Grade 12 Theme: Synthesis of Form and Content

In order to begin twelfth grade Language Arts with a shared reading experience, we require each student to read the selection listed under his/her course level. We have selected a novel that relates thematically to the essential questions of each course. We believe that pre-requisite reading should be focused and that a common reading experience helps to establish a community of learners on the first day.

Please help by making completion of this task non-negotiable. Work with your child to develop a reading schedule, and if possible, to read the selection so that your child has the opportunity to discuss with you what s/he is reading.

Resource Materials:
Visit to learn more about the reading selections. This website provides overviews of novels with attention to potential parental concerns and questions about book selections. Additionally, parents and students can visit the course overviews at the webpage found within the 9-12 Language Arts section of the “Curriculum” tab. These overviews provide further insight into the goals, thematic ideas, and enduring understandings that will inform student learning throughout the duration of the course.

We recommend that students keep a reading journal and/or a reading guide that they will be permitted to use as a memory aid for the assessment. Teachers have prepared optional reading guides for each selection. These guides are available in the guidance office or online at

Students must read the required novel before the start of the school year. Teachers will assess the reading during the first few days of the course.

Contact: A parent (or guardian) who has an objection to a selection designated for his/her son or daughter should send a letter to the high school principal, explaining the objection and requesting an alternative assignment.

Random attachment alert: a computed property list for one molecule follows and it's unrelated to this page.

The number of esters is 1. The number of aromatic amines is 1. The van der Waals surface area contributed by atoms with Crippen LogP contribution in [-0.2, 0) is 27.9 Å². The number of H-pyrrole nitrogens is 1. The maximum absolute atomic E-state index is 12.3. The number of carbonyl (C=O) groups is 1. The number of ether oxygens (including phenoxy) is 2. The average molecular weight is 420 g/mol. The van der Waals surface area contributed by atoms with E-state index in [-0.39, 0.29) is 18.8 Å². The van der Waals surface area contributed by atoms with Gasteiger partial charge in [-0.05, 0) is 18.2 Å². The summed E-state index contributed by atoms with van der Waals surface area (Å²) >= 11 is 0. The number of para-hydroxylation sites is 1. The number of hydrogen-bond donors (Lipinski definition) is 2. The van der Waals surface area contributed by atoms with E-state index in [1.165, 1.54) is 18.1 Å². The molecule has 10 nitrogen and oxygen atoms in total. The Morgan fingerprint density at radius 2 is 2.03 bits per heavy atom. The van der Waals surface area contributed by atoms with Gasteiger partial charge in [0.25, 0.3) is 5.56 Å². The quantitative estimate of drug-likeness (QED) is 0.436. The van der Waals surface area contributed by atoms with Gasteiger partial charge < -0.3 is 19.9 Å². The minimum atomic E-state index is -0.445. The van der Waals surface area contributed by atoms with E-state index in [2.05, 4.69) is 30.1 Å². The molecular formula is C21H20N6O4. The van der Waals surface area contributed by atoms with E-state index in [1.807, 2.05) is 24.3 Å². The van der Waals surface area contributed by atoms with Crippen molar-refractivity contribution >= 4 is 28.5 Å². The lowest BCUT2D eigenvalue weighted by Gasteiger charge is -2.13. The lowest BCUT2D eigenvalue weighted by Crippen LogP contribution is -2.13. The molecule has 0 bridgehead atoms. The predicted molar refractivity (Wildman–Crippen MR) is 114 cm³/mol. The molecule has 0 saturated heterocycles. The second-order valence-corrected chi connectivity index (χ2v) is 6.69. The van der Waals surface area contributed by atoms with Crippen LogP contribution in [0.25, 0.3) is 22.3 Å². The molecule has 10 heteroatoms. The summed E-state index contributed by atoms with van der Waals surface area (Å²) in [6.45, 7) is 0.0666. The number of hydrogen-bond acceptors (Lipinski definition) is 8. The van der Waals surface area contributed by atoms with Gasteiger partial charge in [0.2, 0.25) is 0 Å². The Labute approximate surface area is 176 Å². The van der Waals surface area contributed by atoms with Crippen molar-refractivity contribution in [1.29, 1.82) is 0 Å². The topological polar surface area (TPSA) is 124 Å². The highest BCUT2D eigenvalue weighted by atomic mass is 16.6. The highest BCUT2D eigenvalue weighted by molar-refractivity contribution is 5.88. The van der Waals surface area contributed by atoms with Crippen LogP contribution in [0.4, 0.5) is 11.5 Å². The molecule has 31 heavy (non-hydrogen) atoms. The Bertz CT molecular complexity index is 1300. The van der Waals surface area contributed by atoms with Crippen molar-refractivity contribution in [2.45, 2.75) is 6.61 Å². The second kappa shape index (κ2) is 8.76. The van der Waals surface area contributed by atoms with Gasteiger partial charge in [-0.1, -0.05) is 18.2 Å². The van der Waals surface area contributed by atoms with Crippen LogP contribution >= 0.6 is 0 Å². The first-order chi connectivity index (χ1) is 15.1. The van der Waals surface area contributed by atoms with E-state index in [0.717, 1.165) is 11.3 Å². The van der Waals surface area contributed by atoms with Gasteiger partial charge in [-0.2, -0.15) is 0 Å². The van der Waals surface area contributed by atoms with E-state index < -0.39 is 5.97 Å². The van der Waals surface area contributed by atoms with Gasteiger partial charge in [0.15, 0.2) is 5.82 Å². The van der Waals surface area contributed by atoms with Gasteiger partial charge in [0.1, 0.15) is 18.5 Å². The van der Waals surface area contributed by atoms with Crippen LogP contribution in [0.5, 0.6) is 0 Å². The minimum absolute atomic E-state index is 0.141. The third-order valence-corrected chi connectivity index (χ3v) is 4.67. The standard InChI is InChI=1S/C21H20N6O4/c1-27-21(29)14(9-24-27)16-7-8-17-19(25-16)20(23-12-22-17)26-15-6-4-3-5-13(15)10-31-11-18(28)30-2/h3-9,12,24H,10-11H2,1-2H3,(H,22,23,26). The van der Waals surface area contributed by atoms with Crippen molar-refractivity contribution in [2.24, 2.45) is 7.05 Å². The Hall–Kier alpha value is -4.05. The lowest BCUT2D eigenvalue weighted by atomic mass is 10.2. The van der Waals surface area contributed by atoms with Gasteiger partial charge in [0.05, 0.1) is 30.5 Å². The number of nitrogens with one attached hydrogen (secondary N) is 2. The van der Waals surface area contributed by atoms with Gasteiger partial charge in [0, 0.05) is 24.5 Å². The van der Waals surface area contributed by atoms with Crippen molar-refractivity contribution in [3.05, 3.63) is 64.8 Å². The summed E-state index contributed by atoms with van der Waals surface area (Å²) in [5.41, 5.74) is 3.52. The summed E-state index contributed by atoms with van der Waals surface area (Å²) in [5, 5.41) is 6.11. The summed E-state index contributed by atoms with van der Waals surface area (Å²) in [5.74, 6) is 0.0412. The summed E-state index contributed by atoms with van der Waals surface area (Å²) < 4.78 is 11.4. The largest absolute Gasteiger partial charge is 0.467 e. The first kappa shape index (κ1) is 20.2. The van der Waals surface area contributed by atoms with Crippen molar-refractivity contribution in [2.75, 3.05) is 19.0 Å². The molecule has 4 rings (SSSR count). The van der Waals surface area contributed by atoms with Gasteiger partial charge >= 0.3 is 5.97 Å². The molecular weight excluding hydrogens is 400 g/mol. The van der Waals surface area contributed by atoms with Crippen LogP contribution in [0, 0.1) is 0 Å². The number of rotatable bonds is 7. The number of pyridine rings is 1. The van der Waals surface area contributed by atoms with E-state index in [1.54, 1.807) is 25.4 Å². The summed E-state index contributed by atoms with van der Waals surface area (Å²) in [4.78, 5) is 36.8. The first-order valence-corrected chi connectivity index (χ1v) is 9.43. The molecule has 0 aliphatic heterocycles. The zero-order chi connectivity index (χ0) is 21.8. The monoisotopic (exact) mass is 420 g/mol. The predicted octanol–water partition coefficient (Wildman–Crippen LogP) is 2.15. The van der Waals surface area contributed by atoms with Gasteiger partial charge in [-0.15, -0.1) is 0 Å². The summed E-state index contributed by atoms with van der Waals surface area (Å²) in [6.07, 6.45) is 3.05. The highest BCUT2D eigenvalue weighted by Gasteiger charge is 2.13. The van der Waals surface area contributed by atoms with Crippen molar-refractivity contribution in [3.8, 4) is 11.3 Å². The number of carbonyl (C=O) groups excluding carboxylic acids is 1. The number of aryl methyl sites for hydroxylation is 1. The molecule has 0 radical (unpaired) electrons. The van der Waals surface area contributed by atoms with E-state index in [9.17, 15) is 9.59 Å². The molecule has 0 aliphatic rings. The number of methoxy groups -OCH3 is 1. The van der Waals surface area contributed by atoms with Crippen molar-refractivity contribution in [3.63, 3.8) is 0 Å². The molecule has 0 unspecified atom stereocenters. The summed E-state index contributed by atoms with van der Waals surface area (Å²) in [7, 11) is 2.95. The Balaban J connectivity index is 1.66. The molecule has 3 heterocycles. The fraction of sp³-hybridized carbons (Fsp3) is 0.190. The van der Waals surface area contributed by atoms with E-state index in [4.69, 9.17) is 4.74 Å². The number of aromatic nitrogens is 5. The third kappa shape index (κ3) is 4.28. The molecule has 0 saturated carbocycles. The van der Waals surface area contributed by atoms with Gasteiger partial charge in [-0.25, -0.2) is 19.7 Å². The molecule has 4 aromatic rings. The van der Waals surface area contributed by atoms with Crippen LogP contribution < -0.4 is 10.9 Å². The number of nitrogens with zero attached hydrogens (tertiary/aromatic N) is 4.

Academic and Honors English 12

  • 2003 San Franciso Chronicle Best Book of the Year
  • 2004 American Library Association Notable Book

This is the tale of a forty year friendship between Amir and Hassan, residents of war-torn Afghanistan. The boys both struggle with the meaning of friendship, courage, and honor as they grapple with the impact of being victims of both physical and sexual assault and living in a country ravaged by decades of war.

kiterunner.jpg Review

AP English 12 (Three required)
Camus, Albert. The Plague
  • 1957 Nobel Prize
The post-World War II allegorical tale of a deadly plague that ravishes a north African community. The story chronicles one doctor’s valiant persistence in confronting the disease. Moving depictions of patients in the throes of the plague are contrasted with philosophical meditations on the presence of evil and the efficacy of man.


O’Brien, Tim. In The Lake of The Woods.
  • 1994 Editor’s Choice: New York Times Book Review
Kathy Wade, wife of a politician, has disappeared. Investigation of this mystery unearths incriminating details about her husband John’s past, including traumatizing experiences from his childhood and his tour of duty during the Vietnam War. The novel goes on to explore the emotionally dysfunctional nature of Kathy and John’s relationship.
. Review.
Click here for the In the Lake of the Woods Reading Guide:


Saramago, José. Blindness.
  • 1998 Nobel Prize for Literature
When a blindness epidemic strikes, desperate citizens of a modern city are reduced to primitive behaviors. Chaos ensues as all semblance of civilization is lost. Descriptions of violence, sexual assault, and promiscuity highlight man’s deterioration. A single person remains immune to the virus and shepherds a group of victims through tumultuous events. This dystopian novel forces the reader to consider the nature of morality and the limitations of government and technology in the modern era. Review

English 10 100

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Flinn, Alex: Breathing Underwater.
To his friends, popular and handsome sixteen-year-old Nick Andreas has led a charmed life. But the guys in Nick's anger management class know differently. So does his ex-girlfriend Caitlin. Now it looks like the only person who doesn't realize how far from perfect Nick's life has become is Nick himself.

Alternate title:

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Steinbeck, John: Of Mice and Men.
They are an unlikely pair: George is "small and quick and dark of face"; Lennie, a man of tremendous size, has the mind of a young child. Yet they have formed a "family," clinging together in the face of loneliness and alienation. Laborers in California's dusty vegetable fields, they hustle work when they can, living a hand-to-mouth existence. For George and Lennie have a plan: to own an acre of land and a shack they can call their own. When they land jobs on a ranch in the Salinas Valley, the fulfillment of their dream seems to be within their grasp. But even George cannot guard Lennie from the provocations of a flirtatious woman, nor predict the consequences of Lennie's unswerving obedience to the things George taught him.